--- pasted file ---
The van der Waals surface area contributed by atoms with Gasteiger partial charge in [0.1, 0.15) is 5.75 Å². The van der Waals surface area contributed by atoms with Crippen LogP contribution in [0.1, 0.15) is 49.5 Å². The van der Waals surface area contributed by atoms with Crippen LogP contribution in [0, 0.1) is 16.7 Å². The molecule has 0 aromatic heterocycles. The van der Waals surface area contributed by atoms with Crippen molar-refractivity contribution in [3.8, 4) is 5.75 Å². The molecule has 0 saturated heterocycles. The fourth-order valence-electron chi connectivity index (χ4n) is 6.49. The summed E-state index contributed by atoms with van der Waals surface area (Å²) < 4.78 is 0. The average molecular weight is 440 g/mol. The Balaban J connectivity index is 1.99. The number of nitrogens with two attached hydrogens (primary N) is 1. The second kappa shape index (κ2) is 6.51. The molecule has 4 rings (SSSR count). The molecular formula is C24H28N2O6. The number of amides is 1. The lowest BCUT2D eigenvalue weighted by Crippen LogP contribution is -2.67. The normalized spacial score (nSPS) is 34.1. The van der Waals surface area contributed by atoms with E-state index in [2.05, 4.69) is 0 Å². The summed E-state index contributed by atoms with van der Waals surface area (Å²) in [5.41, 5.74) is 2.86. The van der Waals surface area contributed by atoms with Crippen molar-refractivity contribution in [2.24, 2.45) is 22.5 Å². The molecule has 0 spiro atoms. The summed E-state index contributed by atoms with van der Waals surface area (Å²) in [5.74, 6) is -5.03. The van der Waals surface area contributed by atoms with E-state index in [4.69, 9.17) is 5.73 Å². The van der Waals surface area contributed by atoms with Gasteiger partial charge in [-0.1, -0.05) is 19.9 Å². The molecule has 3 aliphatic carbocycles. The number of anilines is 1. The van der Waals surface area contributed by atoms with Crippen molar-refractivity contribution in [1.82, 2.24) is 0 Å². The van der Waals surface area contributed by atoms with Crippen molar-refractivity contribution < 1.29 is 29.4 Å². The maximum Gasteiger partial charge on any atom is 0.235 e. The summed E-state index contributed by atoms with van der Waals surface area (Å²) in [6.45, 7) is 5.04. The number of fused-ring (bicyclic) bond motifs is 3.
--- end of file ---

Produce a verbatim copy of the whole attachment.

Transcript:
The van der Waals surface area contributed by atoms with Gasteiger partial charge in [0.1, 0.15) is 5.75 Å². The van der Waals surface area contributed by atoms with Crippen LogP contribution in [0.1, 0.15) is 49.5 Å². The van der Waals surface area contributed by atoms with Crippen LogP contribution in [0, 0.1) is 16.7 Å². The molecule has 0 aromatic heterocycles. The van der Waals surface area contributed by atoms with Crippen molar-refractivity contribution in [3.8, 4) is 5.75 Å². The molecule has 0 saturated heterocycles. The fourth-order valence-electron chi connectivity index (χ4n) is 6.49. The summed E-state index contributed by atoms with van der Waals surface area (Å²) < 4.78 is 0. The average molecular weight is 440 g/mol. The Balaban J connectivity index is 1.99. The number of nitrogens with two attached hydrogens (primary N) is 1. The second kappa shape index (κ2) is 6.51. The molecule has 4 rings (SSSR count). The molecular formula is C24H28N2O6. The number of amides is 1. The lowest BCUT2D eigenvalue weighted by Crippen LogP contribution is -2.67. The normalized spacial score (nSPS) is 34.1. The van der Waals surface area contributed by atoms with E-state index in [2.05, 4.69) is 0 Å². The summed E-state index contributed by atoms with van der Waals surface area (Å²) in [5.41, 5.74) is 2.86. The van der Waals surface area contributed by atoms with Crippen molar-refractivity contribution in [2.24, 2.45) is 22.5 Å². The molecule has 0 spiro atoms. The summed E-state index contributed by atoms with van der Waals surface area (Å²) in [5.74, 6) is -5.03. The van der Waals surface area contributed by atoms with E-state index in [4.69, 9.17) is 5.73 Å². The van der Waals surface area contributed by atoms with Gasteiger partial charge in [-0.1, -0.05) is 19.9 Å². The molecule has 3 aliphatic carbocycles. The number of anilines is 1. The van der Waals surface area contributed by atoms with Crippen molar-refractivity contribution in [1.82, 2.24) is 0 Å². The van der Waals surface area contributed by atoms with Crippen molar-refractivity contribution < 1.29 is 29.4 Å². The maximum Gasteiger partial charge on any atom is 0.235 e. The summed E-state index contributed by atoms with van der Waals surface area (Å²) in [6.45, 7) is 5.04. The number of fused-ring (bicyclic) bond motifs is 3.